Georgette Bauerdorf: An Unsolved Murder, Part 1

Non-Reading Material

The unrecommended reading list. Not shown: Donald Wolfe’s “The Black Dahlia Files,” Scotty Bowers’ “Full Service,” Howard Blum’s “American Lightning,” Wikipedia, etc.

These are curious times to be a diligent researcher in Los Angeles history.

There is more of Los Angeles history around us, mostly in cyberspace, which may be the result of the downtown renaissance, where derelict and long-vacant buildings are being repopulated with young hipsters who are naturally curious about their still-gritty surroundings.

Unfortunately for the diligent researcher, very little of the history being put forth today is any good and some of it is ghastly.

Georgette Bauerdorf, an Unsolved Murder:
Part 1 | Part 2 | Part 3 | Part 4 | Part 5 | Part 6 | Part 7 | Part 8 | Part 9 | Part 10 | Part 11 | Part 12 | Part 13 | Part 14 | Part 15 | Part 16 | Part 17 | Part 18 | Part 19 | Part 20 | Part 21Part 22 | Part 23 | Part 24 | Part 25 | Part 26 | Part 27 | Part 28 | Part 29 | Part 30 | Part 31

Binghamton Press, Oct. 16, 1944
Georgette Bauerdorf in the Binghamton Press, Oct. 16, 1944, via

And although all of this may seem unrelated to the 1944 killing of Georgette Bauerdorf, it is essential from the outset to discard the nonsense that has been written about this case, most of which can be traced to John Gilmore’s “Severed,” which is 25% mistakes and 50% fiction. This is especially true of Steve Hodel’s “Black Dahlia Avenger,” which relies heavily on “Severed” in its treatment of the Bauerdorf case.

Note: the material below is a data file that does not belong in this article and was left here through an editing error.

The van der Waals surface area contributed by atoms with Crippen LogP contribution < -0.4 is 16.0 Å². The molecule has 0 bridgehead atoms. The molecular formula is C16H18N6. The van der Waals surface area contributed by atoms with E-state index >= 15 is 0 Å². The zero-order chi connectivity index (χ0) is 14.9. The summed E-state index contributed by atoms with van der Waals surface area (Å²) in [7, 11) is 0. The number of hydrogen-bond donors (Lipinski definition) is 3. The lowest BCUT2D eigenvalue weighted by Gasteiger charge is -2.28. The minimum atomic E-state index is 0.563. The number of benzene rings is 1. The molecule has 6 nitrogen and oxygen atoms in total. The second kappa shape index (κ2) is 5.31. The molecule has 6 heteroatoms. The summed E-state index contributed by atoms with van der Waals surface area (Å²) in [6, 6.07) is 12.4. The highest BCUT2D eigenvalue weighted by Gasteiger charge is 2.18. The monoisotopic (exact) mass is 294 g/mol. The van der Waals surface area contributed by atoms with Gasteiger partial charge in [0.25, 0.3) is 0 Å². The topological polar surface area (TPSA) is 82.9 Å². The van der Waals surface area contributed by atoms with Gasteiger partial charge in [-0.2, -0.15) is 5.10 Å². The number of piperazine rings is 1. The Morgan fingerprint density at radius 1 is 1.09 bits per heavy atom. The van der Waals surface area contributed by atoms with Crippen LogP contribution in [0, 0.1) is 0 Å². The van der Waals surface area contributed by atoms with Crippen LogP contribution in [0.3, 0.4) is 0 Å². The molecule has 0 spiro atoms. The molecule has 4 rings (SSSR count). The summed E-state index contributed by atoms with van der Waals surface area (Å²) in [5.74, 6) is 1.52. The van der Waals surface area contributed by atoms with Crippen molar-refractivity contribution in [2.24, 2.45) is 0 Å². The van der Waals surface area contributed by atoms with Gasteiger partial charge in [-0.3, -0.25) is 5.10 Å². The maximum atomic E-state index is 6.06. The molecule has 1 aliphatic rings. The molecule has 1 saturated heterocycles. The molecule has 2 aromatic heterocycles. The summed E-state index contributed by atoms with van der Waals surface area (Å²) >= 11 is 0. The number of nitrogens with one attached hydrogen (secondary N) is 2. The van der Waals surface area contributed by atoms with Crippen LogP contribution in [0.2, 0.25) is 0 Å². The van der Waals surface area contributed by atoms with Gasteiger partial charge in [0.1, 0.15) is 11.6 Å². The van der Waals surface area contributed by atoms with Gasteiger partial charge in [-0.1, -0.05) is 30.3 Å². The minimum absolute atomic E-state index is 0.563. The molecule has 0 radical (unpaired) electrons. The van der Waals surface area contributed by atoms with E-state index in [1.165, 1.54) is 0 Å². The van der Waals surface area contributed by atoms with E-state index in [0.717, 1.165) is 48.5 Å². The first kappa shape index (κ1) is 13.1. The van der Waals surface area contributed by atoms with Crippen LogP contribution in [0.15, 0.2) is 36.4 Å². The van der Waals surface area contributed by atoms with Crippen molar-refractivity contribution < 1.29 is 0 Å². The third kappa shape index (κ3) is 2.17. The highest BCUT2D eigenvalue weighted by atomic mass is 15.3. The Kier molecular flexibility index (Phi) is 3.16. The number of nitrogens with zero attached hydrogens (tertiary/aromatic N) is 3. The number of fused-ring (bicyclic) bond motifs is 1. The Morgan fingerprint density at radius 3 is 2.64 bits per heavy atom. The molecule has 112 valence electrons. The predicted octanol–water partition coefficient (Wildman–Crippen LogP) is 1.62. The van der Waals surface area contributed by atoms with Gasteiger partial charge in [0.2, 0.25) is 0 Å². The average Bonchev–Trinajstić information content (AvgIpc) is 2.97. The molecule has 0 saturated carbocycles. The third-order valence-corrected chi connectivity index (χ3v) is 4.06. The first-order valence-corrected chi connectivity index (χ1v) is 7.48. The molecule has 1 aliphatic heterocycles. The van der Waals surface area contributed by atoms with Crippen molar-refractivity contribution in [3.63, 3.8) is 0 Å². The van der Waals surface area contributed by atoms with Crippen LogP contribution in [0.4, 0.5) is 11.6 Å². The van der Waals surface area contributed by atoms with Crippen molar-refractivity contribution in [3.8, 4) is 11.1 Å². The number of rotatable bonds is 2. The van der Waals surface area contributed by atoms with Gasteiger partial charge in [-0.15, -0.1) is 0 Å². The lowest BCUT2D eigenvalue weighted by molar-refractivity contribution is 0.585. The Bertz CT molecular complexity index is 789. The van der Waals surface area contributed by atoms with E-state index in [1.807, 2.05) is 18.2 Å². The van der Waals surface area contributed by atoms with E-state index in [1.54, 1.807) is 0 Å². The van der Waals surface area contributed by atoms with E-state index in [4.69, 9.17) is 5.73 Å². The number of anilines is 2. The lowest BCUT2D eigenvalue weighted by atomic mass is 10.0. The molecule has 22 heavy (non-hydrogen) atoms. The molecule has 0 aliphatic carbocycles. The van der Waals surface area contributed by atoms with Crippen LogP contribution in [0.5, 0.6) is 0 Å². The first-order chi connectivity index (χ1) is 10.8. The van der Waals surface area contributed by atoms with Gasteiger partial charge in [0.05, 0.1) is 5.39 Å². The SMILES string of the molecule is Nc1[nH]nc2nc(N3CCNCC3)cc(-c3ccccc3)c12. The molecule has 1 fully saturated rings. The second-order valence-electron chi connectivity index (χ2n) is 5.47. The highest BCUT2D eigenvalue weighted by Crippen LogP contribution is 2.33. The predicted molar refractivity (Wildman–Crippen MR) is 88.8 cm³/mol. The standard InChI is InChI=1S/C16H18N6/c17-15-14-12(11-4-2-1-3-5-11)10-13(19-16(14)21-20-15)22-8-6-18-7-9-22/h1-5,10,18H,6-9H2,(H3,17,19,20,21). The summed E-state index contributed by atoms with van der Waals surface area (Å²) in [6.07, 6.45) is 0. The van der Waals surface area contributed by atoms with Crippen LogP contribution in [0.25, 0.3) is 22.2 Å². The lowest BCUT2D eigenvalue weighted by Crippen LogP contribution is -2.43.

To cite one of the uncountable errors in  “Severed,” the book says that Georgette Bauerdorf knew Elizabeth Short, the Black Dahlia, from their days at the Hollywood Canteen, utterly ignoring the fact that the Bauerdorf was killed in 1944, the canteen closed in 1945 and Elizabeth Short didn’t arrive in Los Angeles until the middle of 1946. The fact that “Black Dahlia Avenger” doesn’t catch this blunder speaks volumes about the caliber of its research. But this is no surprise for a book that claims on Page 3 that the LAPD investigated the Fatty Arbuckle case, which occurred in San Francisco.

But it isn’t merely “Severed” and “Black Dahlia Avenger” that are problematic. It’s fair to say that such “true” crime  books trade in lurid sensationalism (or in the case of “Black Dahlia Avenger” a bizarre “daddy did it” fixation) and are held to a standard for accuracy that is low to nonexistent.

The problem is that research, as everyone learns it in middle school, usually consists of going to the library, shoveling a shelf full of books into a wheelbarrow, running the whole thing through a literary blender and coming up with a book that appears to be more reliable, such as the treatment of the Black Dahlia case in John Douglas’ “The Cases That Haunt Us.” Granted, “The Cases That Haunt Us” is still a “true” crime book, but we find this same flawed approach to research in such highly regarded books Otto Friedrich’s “City of Nets” and even in Kevin Starr’s “Embattled Dreams.”